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12/16/2020

A year in, Rite Aid’s leadership team is full steam ahead

David Salazar
Managing Editor
David Salazar profile picture

By the time Rite Aid’s board of directors named Heyward Donigan the company’s president and CEO last August, the search had gone on for five months. Once appointed, Donigan immediately rolled up her sleeves and got to work — and little more than a year later, the results are starting to show.

In her 15 months with the company, Donigan has approached overhauling Rite Aid’s go-to-market approach with fearlessness and conviction that she’s doing exactly what needs to be done to right the ship. 

“I had to be fearless,” she said. “You can’t take this job and be fearful. It was a scary thing to think about, taking over a company that had sold off many of its stores, with this level of debt and starting all over in an industry that is a really hard business.”

One of the key tools she has implemented is lean methodology, which was used to assess which of the company’s inventory wasn’t turning, and which to ultimately invest in for growth. She noted that bringing lean methodology to bear on Rite Aid’s operations also has helped reduce the company’s working capital by $200 million this year. Donigan said that the methodology boils down to using front-line associates to identify areas for improvement and gather data, then using the insights gathered to inform new efforts. 

“To me, nothing matters without the people, because without them, nothing gets done and I’m really excited to have a wonderful mix of tenured Rite Aid executives and new outside talent.”
Heyward Donigan, Rite Aid CEO and president

“What you do is you slow down to go fast,” she said. “Slow down and look at the data and use the data to guide you. Once you have spent time to gather that data and understand those stats, you can go so fast and change things quickly.”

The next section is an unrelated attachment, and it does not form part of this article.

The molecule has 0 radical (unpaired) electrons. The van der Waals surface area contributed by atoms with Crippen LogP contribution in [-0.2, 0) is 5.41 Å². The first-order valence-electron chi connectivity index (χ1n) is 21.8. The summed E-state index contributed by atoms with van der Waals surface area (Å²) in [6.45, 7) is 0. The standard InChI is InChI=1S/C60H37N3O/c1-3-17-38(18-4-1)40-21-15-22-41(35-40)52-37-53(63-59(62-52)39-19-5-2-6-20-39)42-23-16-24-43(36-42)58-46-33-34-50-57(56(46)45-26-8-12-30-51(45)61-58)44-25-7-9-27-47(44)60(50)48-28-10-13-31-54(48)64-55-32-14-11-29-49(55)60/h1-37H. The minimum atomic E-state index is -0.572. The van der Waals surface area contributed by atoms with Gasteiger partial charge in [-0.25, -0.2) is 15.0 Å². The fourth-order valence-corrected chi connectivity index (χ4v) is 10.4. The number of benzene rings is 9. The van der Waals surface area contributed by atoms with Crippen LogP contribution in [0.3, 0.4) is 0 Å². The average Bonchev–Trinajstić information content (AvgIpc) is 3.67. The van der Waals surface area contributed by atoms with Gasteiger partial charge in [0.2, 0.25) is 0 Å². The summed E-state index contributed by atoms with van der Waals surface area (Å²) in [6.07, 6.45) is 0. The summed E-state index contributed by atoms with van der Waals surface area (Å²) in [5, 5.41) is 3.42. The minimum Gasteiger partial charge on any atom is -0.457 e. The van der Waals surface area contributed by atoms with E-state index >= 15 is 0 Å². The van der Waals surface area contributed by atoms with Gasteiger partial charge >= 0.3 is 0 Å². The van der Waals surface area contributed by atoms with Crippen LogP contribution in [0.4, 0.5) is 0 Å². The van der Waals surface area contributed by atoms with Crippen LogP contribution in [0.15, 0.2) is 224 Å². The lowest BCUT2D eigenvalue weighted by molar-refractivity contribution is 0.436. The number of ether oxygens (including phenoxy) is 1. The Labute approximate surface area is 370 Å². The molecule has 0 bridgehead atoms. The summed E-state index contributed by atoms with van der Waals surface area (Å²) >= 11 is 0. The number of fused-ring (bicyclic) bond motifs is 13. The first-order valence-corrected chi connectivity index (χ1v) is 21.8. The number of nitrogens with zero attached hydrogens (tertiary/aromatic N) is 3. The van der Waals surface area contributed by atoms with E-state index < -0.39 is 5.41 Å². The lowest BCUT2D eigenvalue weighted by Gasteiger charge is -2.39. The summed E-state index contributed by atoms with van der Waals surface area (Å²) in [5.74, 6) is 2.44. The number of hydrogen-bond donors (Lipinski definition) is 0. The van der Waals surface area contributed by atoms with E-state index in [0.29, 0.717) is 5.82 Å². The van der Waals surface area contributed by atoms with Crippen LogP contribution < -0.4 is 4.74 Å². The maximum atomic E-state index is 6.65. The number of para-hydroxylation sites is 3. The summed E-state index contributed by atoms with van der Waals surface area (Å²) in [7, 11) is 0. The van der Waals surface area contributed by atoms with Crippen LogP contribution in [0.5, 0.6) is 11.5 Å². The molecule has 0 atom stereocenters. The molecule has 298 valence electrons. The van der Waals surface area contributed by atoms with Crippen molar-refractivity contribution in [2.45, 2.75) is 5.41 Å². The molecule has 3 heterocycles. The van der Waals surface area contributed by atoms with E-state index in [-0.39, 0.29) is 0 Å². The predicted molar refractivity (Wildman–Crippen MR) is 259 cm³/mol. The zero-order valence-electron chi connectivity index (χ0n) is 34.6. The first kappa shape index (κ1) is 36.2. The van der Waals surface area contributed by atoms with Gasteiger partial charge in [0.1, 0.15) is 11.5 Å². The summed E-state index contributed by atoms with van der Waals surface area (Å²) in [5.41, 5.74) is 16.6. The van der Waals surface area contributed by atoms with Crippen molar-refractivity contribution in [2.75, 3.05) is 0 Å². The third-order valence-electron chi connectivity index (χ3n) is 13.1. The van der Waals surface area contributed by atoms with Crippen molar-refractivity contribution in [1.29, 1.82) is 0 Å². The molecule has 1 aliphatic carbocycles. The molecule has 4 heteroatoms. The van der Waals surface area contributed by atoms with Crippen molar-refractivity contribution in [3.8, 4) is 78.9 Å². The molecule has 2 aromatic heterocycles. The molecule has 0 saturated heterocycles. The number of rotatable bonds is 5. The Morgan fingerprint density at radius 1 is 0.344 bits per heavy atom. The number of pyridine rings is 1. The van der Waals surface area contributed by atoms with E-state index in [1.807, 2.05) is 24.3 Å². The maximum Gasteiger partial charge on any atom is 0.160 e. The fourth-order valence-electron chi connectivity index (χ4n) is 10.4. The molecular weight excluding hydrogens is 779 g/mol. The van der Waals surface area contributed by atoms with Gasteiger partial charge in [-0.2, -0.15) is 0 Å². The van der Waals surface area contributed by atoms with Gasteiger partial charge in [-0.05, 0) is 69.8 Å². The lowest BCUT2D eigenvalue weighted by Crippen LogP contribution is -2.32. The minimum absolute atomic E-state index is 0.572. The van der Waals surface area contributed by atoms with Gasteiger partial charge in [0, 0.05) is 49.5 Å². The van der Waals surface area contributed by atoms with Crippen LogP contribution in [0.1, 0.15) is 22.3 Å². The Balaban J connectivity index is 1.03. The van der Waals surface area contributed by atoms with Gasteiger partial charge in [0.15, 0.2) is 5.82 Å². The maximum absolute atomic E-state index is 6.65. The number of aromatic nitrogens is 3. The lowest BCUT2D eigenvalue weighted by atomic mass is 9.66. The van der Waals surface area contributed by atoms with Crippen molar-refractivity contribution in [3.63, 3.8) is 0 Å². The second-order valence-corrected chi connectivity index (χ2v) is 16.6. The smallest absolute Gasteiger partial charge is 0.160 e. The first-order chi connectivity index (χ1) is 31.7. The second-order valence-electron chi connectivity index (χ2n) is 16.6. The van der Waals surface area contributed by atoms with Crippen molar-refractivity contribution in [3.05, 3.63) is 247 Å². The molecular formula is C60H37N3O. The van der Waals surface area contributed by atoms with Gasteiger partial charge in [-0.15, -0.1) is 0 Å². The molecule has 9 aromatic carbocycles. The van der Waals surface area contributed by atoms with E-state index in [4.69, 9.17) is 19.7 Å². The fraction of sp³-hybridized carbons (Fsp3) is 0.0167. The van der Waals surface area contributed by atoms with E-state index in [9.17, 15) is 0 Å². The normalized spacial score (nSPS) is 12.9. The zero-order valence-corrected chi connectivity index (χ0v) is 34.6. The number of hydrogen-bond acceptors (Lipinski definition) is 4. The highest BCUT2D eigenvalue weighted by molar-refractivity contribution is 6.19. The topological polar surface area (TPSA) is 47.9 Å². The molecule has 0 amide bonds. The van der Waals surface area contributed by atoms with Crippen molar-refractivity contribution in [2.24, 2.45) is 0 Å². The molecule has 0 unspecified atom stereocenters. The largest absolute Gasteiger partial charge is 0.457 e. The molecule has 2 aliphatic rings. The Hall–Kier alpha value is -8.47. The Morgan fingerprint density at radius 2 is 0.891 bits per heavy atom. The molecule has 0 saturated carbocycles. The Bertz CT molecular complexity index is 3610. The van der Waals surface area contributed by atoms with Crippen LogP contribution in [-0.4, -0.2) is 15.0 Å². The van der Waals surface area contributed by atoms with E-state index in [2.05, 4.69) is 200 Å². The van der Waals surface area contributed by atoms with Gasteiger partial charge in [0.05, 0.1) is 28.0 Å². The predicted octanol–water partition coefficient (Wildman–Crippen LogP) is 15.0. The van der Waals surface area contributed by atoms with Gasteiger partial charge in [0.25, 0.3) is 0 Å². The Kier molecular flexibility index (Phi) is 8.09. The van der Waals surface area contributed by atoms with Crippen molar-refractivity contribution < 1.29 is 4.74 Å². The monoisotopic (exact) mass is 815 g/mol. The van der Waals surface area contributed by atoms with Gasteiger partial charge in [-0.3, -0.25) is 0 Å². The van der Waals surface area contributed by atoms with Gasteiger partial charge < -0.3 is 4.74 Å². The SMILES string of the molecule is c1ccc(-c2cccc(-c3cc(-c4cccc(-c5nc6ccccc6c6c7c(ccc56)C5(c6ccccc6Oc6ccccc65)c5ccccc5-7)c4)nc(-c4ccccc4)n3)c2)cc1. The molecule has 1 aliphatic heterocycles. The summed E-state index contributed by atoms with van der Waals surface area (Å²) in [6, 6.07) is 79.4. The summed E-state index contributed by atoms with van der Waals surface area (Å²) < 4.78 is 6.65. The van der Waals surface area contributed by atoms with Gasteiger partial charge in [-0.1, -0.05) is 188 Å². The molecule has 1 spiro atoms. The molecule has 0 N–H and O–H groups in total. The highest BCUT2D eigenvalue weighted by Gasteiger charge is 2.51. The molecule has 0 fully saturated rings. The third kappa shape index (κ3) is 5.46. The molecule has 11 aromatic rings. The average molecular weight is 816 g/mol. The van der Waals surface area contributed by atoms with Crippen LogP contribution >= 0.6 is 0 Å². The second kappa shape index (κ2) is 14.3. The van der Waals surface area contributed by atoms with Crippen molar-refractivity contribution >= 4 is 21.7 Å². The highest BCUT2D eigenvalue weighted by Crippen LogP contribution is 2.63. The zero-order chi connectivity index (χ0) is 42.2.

She noted that having executives in place that are at the top of their fields — in a strategy that was slightly ahead of the COVID-induced remote work curve,  the company has taken a hiring approach that focuses on the best hires regardless of geography — has been a boon. 

“I’m all about the team,” she said. “To me, nothing matters without the people, because without them, nothing gets done and I’m really excited to have a wonderful mix of tenured Rite Aid executives and new outside talent.” She noted that CFO Matt Schroeder and chief human resources officer Jessica Kazmaier have both been with the company nearly 20 years, and chief pharmacy officer Jocelyn Konrad has been with the company for 13 years, since Rite Aid acquired Brooks Eckerd. 

Among the new names is COO Jim Peters, who Donigan said she handpicked for his mix of healthcare background, investment capital background, and knowledge of health systems and pharmacy. Also new is Andre Persaud, head of retail, who is a pharmacist by training and also has extensive experience in executing retail goals. Though not a Donigan hire, chief information officer Justin Mennen has helped lead the company’s digital overhaul. 

With a team in place and her eyes firmly fixed on Rite Aid’s RxEvolution, Donigan said the company is ready for the work ahead. 

“I talk to our teams about being the little engine that could,” she said. “I think there’s a lot of power in being smaller and more nimble, and it is my expectation that we’ll continue at this pace for some time.”

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